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15. Tom Brady torching

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Matthew Emmons-US PRESSWIRE

I can only imagine the look on Bill Belichick's face when he looked at his schedule before the season and realized that he would have the luxury of facing Juan Castillo as the Eagles' defensive coordinator in week 12. The Eagles gave up 24 points in the first half and the Patriots generously coasted to a 38-20 win. Tom Brady threw for 361 yards and three touchdowns, BenJarbus Green-Ellis rushed for two short touchdowns, and Deion Branch and Wes Welker each recorded over 100 yards receiving. Replay the game 100 times, and the Patriots win 98 of them.

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14. Jaiquawn Jarrett on Larry Fitzgerald

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Howard Smith-US PRESSWIRE

There's probably not a single defensive play that sums up Castillo's tenure as defensive coordinator more than his decision to have rookie safety Jaiquawn Jarrett cover superstar wide receiver Larry Fitzgerald on 3rd and 10 in the final two minutes of a three-point game. Fitzgerald burned Jarrett for a brilliant 37-yard diving reception down to the one-yard line. The Cardinals scored a touchdown to take a 21-17 lead and ended up winning to send the Eagles to 3-6.

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13. 4th quarter 3rd down percentage

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Howard Smith-US PRESSWIRE

Unfortunately I can't find exact percentages but ESPN Stats & Info tweeted that the Eagles rank first in opponents' third down percentage since the start of the 2011 season in the first three quarters, and 30th in the fourth quarter. A difference that extreme isn't all the result of the coach, but he's largely to blame. If the Eagles ranked in even the top ten in third down percentage in the fourth quarter, they likely would have won two or three more games since 2011.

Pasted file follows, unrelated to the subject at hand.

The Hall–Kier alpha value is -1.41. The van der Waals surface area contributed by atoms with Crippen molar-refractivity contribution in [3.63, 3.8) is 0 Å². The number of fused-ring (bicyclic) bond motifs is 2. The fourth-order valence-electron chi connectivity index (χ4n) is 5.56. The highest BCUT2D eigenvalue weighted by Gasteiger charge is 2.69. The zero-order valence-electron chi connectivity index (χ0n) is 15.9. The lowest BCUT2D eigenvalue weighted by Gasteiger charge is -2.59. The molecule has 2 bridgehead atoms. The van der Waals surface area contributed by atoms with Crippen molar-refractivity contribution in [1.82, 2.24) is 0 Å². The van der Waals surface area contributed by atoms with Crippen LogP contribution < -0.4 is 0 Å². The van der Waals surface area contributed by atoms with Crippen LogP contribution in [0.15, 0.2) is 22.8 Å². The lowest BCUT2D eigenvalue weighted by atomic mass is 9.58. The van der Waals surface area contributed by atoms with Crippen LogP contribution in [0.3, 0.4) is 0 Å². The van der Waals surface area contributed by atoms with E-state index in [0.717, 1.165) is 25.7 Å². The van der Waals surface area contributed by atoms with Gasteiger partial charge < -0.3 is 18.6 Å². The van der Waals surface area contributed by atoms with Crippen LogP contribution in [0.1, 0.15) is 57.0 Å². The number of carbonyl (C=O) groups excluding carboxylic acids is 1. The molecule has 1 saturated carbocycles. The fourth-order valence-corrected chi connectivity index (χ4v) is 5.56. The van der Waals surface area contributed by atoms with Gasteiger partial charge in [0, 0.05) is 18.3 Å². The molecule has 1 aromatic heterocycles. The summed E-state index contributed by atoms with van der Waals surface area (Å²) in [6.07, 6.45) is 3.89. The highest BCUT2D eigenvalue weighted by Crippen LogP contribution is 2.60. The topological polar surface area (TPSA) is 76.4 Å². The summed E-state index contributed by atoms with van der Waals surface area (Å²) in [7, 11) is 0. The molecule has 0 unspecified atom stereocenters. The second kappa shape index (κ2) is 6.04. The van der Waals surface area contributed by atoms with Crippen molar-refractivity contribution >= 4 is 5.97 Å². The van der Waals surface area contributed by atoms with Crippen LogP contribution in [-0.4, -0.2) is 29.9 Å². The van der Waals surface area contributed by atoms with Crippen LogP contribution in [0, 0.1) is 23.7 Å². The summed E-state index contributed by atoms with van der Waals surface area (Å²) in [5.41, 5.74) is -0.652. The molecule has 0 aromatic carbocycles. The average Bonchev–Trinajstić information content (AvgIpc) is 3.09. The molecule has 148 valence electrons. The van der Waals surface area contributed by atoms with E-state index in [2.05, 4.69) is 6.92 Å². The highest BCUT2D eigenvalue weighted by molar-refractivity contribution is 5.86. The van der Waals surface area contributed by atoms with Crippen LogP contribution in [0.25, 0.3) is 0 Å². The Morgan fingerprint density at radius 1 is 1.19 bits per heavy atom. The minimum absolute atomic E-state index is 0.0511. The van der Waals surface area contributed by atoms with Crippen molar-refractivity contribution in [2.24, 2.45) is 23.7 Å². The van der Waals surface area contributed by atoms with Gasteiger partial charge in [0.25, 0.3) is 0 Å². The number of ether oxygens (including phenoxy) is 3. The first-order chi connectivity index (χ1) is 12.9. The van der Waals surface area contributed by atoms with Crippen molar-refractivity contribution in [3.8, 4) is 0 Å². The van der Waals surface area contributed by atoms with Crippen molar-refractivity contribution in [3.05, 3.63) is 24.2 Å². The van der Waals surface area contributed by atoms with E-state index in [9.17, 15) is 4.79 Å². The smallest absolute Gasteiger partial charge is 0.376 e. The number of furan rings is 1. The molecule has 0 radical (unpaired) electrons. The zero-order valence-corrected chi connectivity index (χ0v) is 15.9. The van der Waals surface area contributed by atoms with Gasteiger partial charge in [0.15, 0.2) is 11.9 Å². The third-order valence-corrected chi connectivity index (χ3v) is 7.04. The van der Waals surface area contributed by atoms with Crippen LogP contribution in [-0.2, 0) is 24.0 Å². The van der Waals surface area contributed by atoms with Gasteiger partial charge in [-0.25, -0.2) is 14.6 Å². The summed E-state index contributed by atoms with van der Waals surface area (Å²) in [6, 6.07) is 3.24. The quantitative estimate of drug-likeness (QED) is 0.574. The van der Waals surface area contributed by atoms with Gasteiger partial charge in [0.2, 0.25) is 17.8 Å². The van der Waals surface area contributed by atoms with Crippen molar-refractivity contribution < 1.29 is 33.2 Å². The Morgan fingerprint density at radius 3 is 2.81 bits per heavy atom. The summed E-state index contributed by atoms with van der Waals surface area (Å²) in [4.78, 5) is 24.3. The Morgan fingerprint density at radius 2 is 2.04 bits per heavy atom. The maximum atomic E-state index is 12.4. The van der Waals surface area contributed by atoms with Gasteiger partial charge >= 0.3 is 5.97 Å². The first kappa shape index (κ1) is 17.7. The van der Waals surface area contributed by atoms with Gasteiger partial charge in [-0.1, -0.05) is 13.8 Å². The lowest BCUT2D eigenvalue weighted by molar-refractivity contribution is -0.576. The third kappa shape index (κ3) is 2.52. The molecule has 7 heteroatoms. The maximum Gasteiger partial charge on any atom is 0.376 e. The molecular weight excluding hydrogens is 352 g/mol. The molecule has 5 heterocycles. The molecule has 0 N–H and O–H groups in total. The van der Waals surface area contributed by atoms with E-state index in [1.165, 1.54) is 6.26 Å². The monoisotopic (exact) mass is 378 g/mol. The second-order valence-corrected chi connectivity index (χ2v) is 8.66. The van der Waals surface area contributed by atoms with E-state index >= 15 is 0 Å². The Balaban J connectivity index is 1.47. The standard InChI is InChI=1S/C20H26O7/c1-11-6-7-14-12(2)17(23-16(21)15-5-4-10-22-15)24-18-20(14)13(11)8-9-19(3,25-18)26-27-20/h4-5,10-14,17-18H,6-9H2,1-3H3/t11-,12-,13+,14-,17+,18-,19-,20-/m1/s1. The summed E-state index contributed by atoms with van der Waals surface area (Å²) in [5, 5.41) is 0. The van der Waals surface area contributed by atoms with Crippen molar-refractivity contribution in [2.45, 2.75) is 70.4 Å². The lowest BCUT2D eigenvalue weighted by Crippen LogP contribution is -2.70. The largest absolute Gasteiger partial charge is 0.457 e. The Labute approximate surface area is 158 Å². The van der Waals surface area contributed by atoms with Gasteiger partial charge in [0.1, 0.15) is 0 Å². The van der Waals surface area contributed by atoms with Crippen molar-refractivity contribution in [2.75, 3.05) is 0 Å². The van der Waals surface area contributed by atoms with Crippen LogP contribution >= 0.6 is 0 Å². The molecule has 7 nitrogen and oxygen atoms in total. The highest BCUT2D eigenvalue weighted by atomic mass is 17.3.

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12. Lack of sacks in 2012

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Howard Smith-US PRESSWIRE

It's not Juan Castillo's fault that the defense isn't collecting sacks this season but as the defensive coordinator, it all falls under his unit. Despite big names such as Trent Cole, Jason Babin, and Cullen Jenkins, the Eagles have just seven sacks in six games this season. That puts them on pace for 18 sacks this year, which would be the ninth fewest by a team in a single season since sacks became official in 1982. That's beyond embarrassing, especially because defensive line coach Jim Washburn staked his job on the line if the unit didn't register 50 sacks this year.

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11. 50 sacks in 2011

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Matthew Emmons-US PRESSWIRE

The Eagles had a tremendous defensive line in 2011, led by Jason Babin and Trent Cole, who both topped double digits in sacks. Cullen Jenkins was a force at defensive tackle and veterans Darryl Tapp and Juqua Parker contributed off the bench. The biggest sack came when Babin forced a fumble of Eli Manning to win in the final minute of a Sunday Night Football contest.